I’m not religious, but I have quite an affinity for religious iconography and songs. There is just some sort of strength, some sort of connection that comes out of spirituality that tickles me. There is a song I enjoy where one verse describes a girl on a subway who takes out a toothbrush and starts combing her hair. The song continues the story with, “She explained, I’m never sure if today’s the day I will die. I want to look good if I get to look God in the eye.” I can’t exactly find the words for it, but that concept touches me. I think of humanity and of the little things that get everyone through the days. I think of my upcoming work with poverty and gain an understanding and respect for religion and spirituality’s place in an uncertain world. I think of comfort in times of discomfort.
I think I cried myself into an eye infection today. Well, not really, but I’m sure it didn’t help. It turns out that I’m developing a mild allergic reaction to contact lenses. I’ve been having troubles for the past couple of weeks and had already been into the eye doctor once. Today, before I left my home in California, I stopped by the doctor once more when my left eye would not settle down. He said my contact had a lot of build up on it. It was new. But like I said, I had a lot of emotion in me.
These are some weird times. They are good times, but weird times. I had this beautiful idea of just relaxing at home and leisurely finding a job after graduation. All of a sudden, I found one, right away, and it felt perfect. So, here I am now in Napa with my grandma, a five-hour drive away from home, preparing for my big July 29 journey east. By the time I find Internet to post this, I may already be on my way. It all feels so weird. That is truly the best word to describe it. Weird. I want this, I’m excited about this, but my heart is so tender with California love and loss that I cannot feel completely settled in it all. It’s my epic journey across the country to begin the next steps of my life. It’s the stuff they write melancholy country songs about.
For many years, my dad and I have joked about one of these very songs. It is the flawless combination of corny lyrics, religious references, true life, and country twang. We have relentlessly teased and acted out a particular verse in this song time and time again. In fact, it is why, despite not being a religious person, I have traveled with a Bible in my glove box since my freshman year of college. It was all part of this twisted, humorous, ongoing joke that we riffed on and secretly loved. However, today the laughs fell in tears.
Baby, don’t forget
Before you hit the highway
You better stop for gas
And there’s a fifty in the ashtray
In case you run short on cash
And here’s a map and here’s Bible
If you ever lose your way
Just one more thing before you leave
Don’t forget to remember me
By mid-afternoon, my little Chevy was loaded down heavy with the life I would bring with me across the country. We took it on a test drive to make sure the car could handle the load. I tried to straighten up the stuff I was leaving behind a bit. It was at that point where there wasn’t really much else to do except say goodbye. Yes, I’ve done it before. I left to go to college. I left to go to Greece. I left to go to New York, to Atlanta. I’ve left home before, but for some reason, this time it just felt different. It felt bigger. I showered my dog and cat with love, trying to take my mind off of what was coming next. My dad and I exchanged a little banter, but then I couldn’t hold it in anymore and 22 years of West Coast love began to fall from my eyes. The night before, my dad put a map of the United States in my glove box and a couple twenties in my Bible — you know, in case I run short on cash. He went to go tell me this, our veteran joke, but he couldn’t get it out. Neither of us could without getting a little choked up. I pulled out of the driveway and thought of the little things people hold onto for comfort in times of discomfort.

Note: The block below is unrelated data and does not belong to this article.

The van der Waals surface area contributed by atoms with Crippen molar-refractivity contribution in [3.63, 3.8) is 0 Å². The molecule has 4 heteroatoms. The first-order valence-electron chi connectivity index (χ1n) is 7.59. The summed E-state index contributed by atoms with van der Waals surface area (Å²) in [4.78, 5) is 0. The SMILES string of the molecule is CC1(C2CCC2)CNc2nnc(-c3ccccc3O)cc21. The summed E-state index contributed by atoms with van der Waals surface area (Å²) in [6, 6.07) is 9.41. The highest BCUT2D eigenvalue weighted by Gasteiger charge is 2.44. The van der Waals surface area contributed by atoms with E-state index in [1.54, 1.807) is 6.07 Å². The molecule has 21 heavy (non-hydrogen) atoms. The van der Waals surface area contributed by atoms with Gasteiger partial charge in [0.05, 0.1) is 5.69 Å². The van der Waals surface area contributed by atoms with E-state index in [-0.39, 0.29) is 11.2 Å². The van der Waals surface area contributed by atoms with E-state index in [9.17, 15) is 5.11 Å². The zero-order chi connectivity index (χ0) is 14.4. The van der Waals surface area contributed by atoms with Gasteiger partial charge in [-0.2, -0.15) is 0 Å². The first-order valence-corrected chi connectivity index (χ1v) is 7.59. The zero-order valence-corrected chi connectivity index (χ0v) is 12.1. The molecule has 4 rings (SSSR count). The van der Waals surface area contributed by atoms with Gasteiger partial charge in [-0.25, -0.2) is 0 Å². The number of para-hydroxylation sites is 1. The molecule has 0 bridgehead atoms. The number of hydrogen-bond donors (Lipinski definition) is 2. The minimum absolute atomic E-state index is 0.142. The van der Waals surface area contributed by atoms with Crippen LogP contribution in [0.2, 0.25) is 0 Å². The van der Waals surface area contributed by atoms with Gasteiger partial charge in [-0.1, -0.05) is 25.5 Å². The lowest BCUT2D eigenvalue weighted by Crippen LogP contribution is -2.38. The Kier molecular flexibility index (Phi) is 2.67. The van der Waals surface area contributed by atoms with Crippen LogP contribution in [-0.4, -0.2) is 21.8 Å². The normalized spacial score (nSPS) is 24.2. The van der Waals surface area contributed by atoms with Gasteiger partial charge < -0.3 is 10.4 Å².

Next, I visited my mom. Once my emotions were on, I couldn’t easily turn them off, and so I entered through the door and immediately fell into a “please hold me” warm embrace. My mother makes the best potato salad this world has ever seen. That’s just the truth. Knowing my love for this dish, she made me some for my last lunch at home. I ate with her out in the garden under the warm sun and soaked in how much I love to listen to her talk about her plants. When we went back inside, she showed me the snacks she had prepared for me for the trip. They were delicately packed amongst fresh cut flowers in two handmade African baskets. Somehow, some way we managed to fit them in the high-capacity, artful packing job that was my backseat and trunk. Before I got in the car, my mom handed me one last thing and told me to keep it close to me up in the front of the car. It was a small, colorful, wooden figure of Ganesh, the elephant-headed deity and son of Shiva and Parvati in Hinduism. She explained that Ganesh was the remover of obstacles and would assure me a safe journey. I placed Ganesh in a compartment near my steering wheel and as I pulled out of the driveway, I thought of the little things we all hold onto for comfort in times of discomfort.
I reached the Alexander Valley early this evening, the last stretch of the drive before I reached my grandma’s house. The setting sun blushed against the valley’s hills and across its vast vineyards. For the millionth time, I fell in love with the Golden State. When I cross the border into Nevada tomorrow, the gold will turn to blue, but there will be so much adventure and good times ahead. I will be ok because I have a map, the Lord, and Ganesh on my side. If I ever lose my way, I’m sure those three can devise a route to get me back on track.